Lack of definitive provenance makes it difficult to be sure that the young woman represented in this miniature is Plimer’s youngest daughter, but she bears a striking resemblance to other portraits of his daughters and particularly to those of Selina. Plimer also painted his wife (Joanna Louisa) and children in a distinctive manner, their faces particularly expressive, the composition such that the sitter’s head filled a large proportion of the frame. Other portraits of Selina show her darker in complexion than her sisters, with large, brown eyes.
George Williamson, when writing Plimer’s monograph, noted that ‘The very full expressive eyes which the Plimer girls all inherited from their mother…were very possible the prototypes of the somewhat mannered treatment of those features adopted by Plimer.’
Plimer is quite distinctive as an artist – as Williamson suggests – always endowing his sitters with large eyes and long noses and necks. This could also partially be attributed to his somewhat informal training with the miniaturist Richard Cosway (1742-1821), who initially employed Plimer as a household servant. By 1785, Plimer had established a flourishing practice of his own (in Golden Square, London), presumably gaining some excellent contacts via his efficacious master.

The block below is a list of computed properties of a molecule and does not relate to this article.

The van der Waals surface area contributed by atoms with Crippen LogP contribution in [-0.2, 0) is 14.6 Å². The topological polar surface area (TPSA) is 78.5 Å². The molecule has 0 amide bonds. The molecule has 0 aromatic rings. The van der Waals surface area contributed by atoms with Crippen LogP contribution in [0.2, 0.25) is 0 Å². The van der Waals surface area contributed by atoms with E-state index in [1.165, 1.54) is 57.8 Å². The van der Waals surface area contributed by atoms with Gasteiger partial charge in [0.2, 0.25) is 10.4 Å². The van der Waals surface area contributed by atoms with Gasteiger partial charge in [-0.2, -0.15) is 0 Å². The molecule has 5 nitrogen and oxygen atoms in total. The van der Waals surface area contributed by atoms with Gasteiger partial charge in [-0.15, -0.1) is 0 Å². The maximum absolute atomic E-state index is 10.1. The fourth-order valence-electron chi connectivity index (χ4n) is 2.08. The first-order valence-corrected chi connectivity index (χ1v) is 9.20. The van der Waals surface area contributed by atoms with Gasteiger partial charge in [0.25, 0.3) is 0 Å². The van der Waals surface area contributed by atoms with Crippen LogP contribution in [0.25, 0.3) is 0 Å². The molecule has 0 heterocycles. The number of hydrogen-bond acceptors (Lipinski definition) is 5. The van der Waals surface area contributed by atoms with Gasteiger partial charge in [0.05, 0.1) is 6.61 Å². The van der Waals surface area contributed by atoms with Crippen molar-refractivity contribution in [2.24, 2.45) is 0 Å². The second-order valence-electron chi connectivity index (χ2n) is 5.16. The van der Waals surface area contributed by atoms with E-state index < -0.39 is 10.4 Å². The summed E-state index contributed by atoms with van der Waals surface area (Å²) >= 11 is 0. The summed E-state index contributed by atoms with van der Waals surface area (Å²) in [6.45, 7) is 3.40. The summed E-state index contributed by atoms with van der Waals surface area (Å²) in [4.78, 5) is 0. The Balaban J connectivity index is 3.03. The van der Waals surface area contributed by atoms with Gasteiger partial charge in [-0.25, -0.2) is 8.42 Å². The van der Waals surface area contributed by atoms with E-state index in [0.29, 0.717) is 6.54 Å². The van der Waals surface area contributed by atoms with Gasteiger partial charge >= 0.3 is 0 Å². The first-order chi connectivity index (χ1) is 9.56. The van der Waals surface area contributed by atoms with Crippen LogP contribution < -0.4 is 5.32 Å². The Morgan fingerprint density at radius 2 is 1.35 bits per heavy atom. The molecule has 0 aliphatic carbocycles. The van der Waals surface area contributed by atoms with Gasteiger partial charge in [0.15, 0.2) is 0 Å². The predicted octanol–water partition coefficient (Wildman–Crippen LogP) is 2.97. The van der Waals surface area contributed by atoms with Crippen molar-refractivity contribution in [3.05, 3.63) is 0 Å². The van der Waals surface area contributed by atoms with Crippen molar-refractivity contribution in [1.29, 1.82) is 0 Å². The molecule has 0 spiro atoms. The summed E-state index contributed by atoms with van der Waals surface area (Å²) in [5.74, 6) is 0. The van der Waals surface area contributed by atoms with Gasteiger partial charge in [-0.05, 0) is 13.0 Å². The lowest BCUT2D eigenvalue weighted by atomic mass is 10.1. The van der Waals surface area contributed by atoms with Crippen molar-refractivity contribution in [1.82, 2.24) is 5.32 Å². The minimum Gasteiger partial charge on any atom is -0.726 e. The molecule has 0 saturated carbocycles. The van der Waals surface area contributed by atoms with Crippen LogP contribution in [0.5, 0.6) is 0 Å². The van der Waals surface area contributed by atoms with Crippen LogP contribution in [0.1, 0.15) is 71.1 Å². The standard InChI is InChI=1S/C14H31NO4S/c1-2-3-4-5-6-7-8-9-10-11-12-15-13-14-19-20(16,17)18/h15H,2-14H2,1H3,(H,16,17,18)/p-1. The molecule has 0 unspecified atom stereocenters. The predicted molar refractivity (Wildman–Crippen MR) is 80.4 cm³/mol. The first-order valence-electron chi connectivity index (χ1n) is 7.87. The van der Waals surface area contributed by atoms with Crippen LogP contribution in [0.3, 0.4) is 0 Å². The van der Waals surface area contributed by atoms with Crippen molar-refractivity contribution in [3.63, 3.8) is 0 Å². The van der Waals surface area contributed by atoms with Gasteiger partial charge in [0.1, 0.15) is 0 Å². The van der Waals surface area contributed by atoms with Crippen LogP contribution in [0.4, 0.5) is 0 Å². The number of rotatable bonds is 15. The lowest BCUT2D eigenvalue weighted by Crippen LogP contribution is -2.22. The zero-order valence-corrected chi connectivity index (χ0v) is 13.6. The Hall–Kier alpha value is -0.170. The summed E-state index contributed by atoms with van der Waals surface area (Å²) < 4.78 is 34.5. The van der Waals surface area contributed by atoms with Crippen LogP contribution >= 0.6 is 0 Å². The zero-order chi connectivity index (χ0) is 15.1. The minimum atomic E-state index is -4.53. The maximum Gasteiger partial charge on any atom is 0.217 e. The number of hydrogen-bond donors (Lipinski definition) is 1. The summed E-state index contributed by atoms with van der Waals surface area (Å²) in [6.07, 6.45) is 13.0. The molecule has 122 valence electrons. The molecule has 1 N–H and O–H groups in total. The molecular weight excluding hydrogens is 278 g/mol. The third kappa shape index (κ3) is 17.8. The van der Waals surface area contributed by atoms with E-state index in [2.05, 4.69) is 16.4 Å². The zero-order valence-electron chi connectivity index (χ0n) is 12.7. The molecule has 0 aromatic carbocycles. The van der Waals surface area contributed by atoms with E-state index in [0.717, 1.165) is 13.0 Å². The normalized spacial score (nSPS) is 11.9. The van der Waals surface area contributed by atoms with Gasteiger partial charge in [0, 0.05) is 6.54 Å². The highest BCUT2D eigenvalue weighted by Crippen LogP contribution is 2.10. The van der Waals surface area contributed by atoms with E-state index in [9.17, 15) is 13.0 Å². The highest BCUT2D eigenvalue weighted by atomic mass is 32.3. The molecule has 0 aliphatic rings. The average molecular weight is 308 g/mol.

Between 1815-20 Plimer travelled around, establishing himself first in Exeter, and after a brief return to London, onto Scotland where he is thought to have experienced great success. In 1835 Plimer moved with his family to Brighton where he died two years later with considerable wealth. His youngest daughter Selina died unmarried in 1841.